Dr. Wong referred me to Stanford, they are identified by the MDS Foundation as a ‘Center of Excellence’ meaning that they are one of the best centers around to treat this condition. I had an appointment with Dr. Peter Greenberg, who literally wrote the book on MDS classification. MDS is classified on a risk level – from very low to very high, and this refers to the risk of MDS turning into acute myeloid leukemia (AML). AML is a rapidly progressing and difficult condition, and is often fatal in a relatively short period of time. Dr. Greenberg informed me that, based on my blood tests and my del9q, I was in the low risk category and that I don’t currently require treatment. I was very relieved to hear this, and felt good after that conversation.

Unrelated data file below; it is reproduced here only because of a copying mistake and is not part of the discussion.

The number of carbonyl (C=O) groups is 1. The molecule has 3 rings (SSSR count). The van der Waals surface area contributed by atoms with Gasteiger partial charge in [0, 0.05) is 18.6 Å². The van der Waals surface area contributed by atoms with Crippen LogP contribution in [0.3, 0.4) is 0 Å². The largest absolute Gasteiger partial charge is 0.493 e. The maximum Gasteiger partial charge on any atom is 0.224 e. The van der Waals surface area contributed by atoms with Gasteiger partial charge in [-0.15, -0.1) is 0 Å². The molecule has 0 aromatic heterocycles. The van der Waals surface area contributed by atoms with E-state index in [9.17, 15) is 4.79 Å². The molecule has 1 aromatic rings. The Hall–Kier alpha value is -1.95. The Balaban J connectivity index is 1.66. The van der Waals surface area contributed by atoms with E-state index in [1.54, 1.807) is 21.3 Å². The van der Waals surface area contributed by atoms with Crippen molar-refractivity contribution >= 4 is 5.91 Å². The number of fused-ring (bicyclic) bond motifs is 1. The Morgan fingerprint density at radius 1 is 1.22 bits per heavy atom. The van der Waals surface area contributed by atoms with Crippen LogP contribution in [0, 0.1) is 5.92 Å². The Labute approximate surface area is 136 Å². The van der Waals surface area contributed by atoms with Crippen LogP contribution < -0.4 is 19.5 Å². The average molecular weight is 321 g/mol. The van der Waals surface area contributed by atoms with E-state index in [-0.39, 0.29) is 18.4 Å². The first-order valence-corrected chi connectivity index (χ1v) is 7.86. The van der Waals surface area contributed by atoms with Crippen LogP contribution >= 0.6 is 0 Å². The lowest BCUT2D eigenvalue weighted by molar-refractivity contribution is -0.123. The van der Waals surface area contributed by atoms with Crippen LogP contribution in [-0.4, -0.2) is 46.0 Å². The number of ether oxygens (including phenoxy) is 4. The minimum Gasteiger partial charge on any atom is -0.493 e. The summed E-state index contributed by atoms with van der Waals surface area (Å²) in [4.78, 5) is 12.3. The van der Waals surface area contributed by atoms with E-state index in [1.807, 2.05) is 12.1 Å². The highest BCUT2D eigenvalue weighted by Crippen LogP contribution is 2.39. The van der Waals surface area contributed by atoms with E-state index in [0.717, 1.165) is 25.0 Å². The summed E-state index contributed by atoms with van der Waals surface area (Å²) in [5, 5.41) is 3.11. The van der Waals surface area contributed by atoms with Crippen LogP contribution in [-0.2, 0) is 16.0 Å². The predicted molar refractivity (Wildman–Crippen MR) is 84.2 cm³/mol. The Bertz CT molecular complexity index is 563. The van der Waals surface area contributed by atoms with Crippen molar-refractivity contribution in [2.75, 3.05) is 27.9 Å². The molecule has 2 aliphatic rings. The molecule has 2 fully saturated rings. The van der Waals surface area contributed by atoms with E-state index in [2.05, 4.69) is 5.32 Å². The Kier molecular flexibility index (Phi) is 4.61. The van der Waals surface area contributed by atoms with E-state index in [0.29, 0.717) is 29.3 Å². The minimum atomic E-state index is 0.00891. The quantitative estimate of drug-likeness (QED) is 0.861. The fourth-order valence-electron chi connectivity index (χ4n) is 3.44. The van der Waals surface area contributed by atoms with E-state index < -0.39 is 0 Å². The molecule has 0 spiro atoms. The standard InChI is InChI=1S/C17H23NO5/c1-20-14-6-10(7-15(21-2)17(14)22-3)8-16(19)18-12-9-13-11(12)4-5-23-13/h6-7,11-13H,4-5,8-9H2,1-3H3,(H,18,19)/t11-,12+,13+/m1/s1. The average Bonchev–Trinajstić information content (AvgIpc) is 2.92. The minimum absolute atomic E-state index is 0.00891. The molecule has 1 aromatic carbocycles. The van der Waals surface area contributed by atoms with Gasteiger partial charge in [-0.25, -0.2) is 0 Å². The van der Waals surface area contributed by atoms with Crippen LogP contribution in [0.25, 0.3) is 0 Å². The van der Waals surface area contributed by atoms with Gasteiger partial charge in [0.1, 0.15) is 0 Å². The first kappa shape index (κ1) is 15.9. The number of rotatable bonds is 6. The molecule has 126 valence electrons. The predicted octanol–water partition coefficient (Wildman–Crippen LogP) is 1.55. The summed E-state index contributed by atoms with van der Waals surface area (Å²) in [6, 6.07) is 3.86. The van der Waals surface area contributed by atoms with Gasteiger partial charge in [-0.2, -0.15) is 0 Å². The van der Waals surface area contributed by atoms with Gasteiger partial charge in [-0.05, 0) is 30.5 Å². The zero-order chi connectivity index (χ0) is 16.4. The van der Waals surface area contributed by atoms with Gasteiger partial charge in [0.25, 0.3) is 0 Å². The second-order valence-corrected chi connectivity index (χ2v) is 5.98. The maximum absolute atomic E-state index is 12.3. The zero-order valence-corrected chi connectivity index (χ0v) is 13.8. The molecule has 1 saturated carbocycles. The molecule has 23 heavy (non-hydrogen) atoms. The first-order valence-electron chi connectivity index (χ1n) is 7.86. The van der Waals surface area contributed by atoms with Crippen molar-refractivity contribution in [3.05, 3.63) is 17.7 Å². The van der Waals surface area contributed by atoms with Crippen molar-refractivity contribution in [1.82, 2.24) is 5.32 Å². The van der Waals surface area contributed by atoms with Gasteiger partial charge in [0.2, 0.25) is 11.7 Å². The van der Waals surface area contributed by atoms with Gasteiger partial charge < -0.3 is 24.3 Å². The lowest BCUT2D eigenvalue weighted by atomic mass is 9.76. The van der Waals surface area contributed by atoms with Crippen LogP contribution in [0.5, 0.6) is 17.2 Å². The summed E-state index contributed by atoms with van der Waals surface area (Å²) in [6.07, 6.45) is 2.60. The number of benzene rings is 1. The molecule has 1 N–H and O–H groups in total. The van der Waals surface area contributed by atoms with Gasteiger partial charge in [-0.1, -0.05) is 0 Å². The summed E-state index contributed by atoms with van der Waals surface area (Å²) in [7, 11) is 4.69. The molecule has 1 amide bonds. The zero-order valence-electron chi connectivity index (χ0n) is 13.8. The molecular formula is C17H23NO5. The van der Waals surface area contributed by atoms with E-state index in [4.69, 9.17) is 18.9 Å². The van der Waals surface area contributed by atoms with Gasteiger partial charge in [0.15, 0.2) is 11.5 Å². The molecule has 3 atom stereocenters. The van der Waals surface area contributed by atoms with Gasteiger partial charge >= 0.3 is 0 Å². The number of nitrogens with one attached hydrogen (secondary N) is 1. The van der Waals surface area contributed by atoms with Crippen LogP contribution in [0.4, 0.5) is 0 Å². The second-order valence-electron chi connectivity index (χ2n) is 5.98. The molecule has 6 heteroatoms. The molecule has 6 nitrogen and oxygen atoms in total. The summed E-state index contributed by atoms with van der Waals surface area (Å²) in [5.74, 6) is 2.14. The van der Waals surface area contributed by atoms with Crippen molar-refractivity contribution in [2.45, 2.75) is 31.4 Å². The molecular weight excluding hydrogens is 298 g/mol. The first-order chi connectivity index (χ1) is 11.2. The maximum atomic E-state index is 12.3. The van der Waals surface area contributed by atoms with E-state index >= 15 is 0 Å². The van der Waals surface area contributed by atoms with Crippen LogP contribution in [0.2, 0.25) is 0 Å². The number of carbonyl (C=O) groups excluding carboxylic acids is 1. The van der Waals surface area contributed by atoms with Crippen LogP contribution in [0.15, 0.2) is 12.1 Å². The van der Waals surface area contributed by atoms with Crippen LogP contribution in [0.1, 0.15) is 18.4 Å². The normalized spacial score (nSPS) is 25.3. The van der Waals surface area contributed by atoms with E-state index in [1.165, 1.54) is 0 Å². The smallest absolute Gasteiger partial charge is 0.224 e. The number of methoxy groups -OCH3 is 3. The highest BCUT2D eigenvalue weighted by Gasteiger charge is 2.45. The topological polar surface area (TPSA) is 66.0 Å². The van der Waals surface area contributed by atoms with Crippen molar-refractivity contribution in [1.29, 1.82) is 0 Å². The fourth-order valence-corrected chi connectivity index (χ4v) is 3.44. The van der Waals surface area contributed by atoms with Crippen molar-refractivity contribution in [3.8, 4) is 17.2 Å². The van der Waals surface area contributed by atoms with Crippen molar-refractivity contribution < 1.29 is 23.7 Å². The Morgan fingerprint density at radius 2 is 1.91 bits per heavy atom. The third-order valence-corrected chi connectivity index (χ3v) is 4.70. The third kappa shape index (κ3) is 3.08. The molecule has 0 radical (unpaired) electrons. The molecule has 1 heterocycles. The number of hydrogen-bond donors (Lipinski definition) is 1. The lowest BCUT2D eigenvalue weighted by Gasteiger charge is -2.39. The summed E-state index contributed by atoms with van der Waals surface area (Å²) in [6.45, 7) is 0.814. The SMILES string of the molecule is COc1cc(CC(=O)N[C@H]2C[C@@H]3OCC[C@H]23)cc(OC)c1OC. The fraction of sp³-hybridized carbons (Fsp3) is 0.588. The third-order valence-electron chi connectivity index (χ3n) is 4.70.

Unfortunately, the story isn’t so simple. To say this is ‘low risk’ is like saying that sitting in a hot oven is low risk compared to the surface of the sun. Low risk, IMO, is a misnomer – and I’ve come to think of it more as an early stage in the disease progression. Because even if I never convert to AML, MDS in and of itself can be fatal due to infection or other complications related to the bone marrow failure.
This is where it gets difficult. Overall survival for someone who has low risk MDS is between 3 to 5 years. But a huge caveat – the numbers are based on patients diagnosed with MDS some time ago, and they do not account for recent improvement in treatments, age, disease specifics and health. The good news is that there is a potential cure in the form of an allogenic (i.e. donor) stem cell transfer (SCT). Because most people diagnosed with MDS are elderly and frail, they’re not eligible for a SCT. But given my relative youth and health, I should be a candidate. Dr. Wong estimated that I could look to start chemo treatment in 3 years or so, with a stem cell transfer in about a decade. Dr. Greenberg wasn’t so generous, and instead he said that I would not require treatment in the near future (which he defined as a year). After that, he said, ‘all bets are off.’